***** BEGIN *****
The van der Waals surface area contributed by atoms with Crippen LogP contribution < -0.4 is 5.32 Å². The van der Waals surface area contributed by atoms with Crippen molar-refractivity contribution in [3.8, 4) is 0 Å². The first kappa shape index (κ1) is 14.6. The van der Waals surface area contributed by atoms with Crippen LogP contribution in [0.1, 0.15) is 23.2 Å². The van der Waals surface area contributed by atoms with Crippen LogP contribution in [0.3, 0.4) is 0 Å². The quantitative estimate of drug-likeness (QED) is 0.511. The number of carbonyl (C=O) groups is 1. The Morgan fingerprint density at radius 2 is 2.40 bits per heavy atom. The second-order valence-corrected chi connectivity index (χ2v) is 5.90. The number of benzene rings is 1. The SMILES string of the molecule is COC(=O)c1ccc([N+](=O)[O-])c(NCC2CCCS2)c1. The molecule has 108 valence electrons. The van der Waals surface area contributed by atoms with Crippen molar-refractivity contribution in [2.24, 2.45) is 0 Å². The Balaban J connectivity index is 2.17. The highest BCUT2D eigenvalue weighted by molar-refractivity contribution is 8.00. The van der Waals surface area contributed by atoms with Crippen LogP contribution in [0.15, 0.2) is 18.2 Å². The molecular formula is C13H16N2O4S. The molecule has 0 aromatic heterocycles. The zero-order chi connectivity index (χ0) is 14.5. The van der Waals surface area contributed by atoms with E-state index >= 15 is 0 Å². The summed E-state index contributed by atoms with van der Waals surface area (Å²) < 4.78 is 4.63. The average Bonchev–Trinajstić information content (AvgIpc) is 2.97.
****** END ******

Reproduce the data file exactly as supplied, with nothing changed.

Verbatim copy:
The van der Waals surface area contributed by atoms with Crippen LogP contribution < -0.4 is 5.32 Å². The van der Waals surface area contributed by atoms with Crippen molar-refractivity contribution in [3.8, 4) is 0 Å². The first kappa shape index (κ1) is 14.6. The van der Waals surface area contributed by atoms with Crippen LogP contribution in [0.1, 0.15) is 23.2 Å². The van der Waals surface area contributed by atoms with Crippen LogP contribution in [0.3, 0.4) is 0 Å². The quantitative estimate of drug-likeness (QED) is 0.511. The number of carbonyl (C=O) groups is 1. The Morgan fingerprint density at radius 2 is 2.40 bits per heavy atom. The second-order valence-corrected chi connectivity index (χ2v) is 5.90. The number of benzene rings is 1. The SMILES string of the molecule is COC(=O)c1ccc([N+](=O)[O-])c(NCC2CCCS2)c1. The molecule has 108 valence electrons. The van der Waals surface area contributed by atoms with Crippen molar-refractivity contribution in [2.24, 2.45) is 0 Å². The Balaban J connectivity index is 2.17. The highest BCUT2D eigenvalue weighted by molar-refractivity contribution is 8.00. The van der Waals surface area contributed by atoms with Crippen LogP contribution in [0.15, 0.2) is 18.2 Å². The molecular formula is C13H16N2O4S. The molecule has 0 aromatic heterocycles. The zero-order chi connectivity index (χ0) is 14.5. The van der Waals surface area contributed by atoms with E-state index >= 15 is 0 Å². The summed E-state index contributed by atoms with van der Waals surface area (Å²) < 4.78 is 4.63. The average Bonchev–Trinajstić information content (AvgIpc) is 2.97.